And why should we do this; because we are in a deep crisis caused by war (energy prices), political/economic failure (Brexit) and plague (Covid). These have to be considered as factors that justify a war-time approach to finances. We can always afford to fight wars, but why? It’s because we spread the repayment of borrowing over decades and there is a clear economic reason for the expenditure. This is exactly the situation we are in now.
Markets don’t melt down when money is borrowed to invest in sensible things like the NHS or housing, or infrastructure. These are assets that will make us more productive and economically vigorous in future. Think of it like the difference between taking out a mortgage to buy a house (a solid asset that will probably increase in value throughout the duration of your loan). Compare that with borrowing to buy billions of lottery tickets to give to your friends, in the hope that they will win and spend all that money in the UK economy. Markets assess risks and potential rewards and will melt down when free-market ideologues propose to borrow to give money away through tax breaks to the people who are already the wealthiest.
A balanced budget would be quite nice to have, but it’s not a necessity and we haven’t had one for decades – and neither has any major economy. And governments hardly ever reduce their “National Debt”. And why should they? That debt is actually savings from pensions and funds who want a safe place to invest. We apply the wrong perspective when we look at the national debt. When a bank takes deposits from customers, we consider those to be assets, but they are just as much debts (owed to the customer) as our national debt is. Why would we want to stop people saving with us?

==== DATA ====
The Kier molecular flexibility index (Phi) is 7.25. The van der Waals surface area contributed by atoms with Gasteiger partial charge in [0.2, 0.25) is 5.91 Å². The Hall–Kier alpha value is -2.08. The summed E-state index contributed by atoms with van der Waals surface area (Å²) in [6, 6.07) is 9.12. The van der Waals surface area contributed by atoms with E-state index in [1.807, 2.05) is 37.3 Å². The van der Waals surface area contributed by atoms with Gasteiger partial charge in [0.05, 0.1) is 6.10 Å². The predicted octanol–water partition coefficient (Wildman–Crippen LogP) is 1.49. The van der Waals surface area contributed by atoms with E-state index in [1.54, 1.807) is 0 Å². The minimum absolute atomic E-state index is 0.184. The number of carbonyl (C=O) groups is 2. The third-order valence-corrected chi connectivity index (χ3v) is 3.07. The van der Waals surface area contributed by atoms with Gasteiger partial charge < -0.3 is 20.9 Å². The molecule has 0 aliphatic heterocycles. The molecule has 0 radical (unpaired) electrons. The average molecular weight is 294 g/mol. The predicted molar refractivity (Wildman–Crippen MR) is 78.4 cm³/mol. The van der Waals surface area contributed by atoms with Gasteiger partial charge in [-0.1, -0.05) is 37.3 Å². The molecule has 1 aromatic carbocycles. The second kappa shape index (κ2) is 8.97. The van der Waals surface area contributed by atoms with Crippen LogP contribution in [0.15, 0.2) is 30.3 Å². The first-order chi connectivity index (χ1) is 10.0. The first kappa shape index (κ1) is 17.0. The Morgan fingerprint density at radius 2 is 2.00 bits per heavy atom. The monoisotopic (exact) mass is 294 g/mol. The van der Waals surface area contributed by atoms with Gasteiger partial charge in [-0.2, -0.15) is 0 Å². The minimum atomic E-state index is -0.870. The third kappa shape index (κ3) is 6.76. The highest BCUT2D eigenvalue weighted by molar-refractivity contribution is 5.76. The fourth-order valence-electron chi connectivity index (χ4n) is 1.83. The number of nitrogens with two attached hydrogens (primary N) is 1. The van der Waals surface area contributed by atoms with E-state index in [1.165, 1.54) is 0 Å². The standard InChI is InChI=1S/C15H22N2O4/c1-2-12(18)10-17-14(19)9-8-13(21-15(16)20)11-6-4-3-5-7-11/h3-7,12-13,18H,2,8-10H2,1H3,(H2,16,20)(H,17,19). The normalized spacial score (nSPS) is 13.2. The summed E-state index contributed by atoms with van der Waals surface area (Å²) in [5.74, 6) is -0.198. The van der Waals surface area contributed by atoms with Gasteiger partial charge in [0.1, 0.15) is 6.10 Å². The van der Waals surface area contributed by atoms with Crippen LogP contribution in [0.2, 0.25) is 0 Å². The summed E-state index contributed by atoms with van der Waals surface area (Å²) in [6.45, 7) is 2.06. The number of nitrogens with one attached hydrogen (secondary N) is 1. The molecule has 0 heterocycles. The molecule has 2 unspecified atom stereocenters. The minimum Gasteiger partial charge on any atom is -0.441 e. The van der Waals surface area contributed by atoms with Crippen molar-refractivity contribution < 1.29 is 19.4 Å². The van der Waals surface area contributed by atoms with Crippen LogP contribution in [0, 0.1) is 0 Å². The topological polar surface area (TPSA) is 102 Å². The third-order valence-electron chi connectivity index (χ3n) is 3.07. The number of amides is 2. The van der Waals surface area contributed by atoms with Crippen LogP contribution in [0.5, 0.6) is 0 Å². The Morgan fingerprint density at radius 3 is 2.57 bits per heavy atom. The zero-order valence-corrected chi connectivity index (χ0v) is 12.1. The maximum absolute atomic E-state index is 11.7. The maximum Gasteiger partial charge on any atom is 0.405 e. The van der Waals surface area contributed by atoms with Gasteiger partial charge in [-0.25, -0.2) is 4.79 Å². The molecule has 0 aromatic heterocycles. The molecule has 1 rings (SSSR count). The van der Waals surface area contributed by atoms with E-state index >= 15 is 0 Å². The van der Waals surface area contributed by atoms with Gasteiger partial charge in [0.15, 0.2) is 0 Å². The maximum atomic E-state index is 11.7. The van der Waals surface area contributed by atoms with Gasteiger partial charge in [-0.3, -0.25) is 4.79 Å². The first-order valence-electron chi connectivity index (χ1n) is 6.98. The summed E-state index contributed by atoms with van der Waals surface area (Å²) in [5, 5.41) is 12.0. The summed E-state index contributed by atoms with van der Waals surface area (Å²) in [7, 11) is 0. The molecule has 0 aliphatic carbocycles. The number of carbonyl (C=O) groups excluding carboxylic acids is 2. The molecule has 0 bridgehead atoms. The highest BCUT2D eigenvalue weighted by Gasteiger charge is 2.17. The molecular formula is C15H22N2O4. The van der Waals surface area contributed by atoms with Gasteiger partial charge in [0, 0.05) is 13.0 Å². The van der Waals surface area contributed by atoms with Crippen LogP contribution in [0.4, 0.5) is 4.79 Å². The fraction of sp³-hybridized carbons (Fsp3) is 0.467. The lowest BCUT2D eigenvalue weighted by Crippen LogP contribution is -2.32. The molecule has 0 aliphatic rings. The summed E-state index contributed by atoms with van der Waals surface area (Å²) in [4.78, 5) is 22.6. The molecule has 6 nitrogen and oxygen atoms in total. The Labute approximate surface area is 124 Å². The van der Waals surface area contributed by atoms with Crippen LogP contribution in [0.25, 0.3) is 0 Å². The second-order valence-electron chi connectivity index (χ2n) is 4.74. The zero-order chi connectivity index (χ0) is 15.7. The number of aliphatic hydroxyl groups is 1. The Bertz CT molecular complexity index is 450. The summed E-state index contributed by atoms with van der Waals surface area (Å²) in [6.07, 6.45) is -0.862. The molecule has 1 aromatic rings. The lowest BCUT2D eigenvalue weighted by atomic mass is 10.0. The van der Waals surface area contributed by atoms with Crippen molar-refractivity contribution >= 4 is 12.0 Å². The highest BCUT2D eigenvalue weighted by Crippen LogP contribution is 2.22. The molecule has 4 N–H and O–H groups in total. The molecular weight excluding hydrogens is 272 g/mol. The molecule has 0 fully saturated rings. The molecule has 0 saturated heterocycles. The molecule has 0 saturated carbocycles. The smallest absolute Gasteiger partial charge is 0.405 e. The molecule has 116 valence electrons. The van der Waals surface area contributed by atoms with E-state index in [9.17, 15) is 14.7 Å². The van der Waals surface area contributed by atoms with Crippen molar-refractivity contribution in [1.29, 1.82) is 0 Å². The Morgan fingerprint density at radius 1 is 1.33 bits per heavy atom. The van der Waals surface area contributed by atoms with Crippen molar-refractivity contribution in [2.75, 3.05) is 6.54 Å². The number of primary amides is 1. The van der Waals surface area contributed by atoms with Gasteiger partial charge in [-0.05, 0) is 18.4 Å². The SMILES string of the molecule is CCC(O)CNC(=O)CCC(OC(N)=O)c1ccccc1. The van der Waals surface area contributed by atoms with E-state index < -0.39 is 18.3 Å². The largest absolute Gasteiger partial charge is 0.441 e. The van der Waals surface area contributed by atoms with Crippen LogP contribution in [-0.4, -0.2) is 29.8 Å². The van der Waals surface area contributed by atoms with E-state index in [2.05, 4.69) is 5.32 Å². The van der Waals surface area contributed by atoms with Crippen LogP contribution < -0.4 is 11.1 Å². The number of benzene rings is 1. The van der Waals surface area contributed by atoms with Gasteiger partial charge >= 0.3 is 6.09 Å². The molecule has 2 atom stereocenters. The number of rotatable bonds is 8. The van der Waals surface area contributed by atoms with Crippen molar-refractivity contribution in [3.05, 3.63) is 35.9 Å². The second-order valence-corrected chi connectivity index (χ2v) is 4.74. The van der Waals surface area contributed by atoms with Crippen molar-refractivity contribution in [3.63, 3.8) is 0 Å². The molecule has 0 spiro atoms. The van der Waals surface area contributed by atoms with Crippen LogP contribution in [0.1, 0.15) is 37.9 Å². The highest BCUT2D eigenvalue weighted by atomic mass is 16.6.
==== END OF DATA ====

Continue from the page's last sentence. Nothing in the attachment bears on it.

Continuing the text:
Tories don’t want to admit this reality because they would then have to admit that we can afford the public services that we need (like the NHS and local government) and we can afford to pay people properly, feed starving school kids, house the homeless and clean up our rivers – just for starters. If they had to admit the truth, then they would have no justification for selling our assets to private enterprises and for not applying fair levels of taxation. The other political parties are afraid to champion the truth about our finances because most of the mainstream media consists of Tory cheerleaders, who would ridicule them endlessly. But the facts are the facts and a few newspapers are now beginning to raise these issues.
Everyone who cares about justice and equity in this country needs to say so and to take a stand against the ridicule pumped out by Murdoch and Co (and, sadly, not challenged enough by the BBC). We really need politicians of courage to stand up and say that any claim that we have “maxed out the credit card” is simply not true. We can build the society we want if we support politicians of courage; but where are they?Tweet Share on Facebook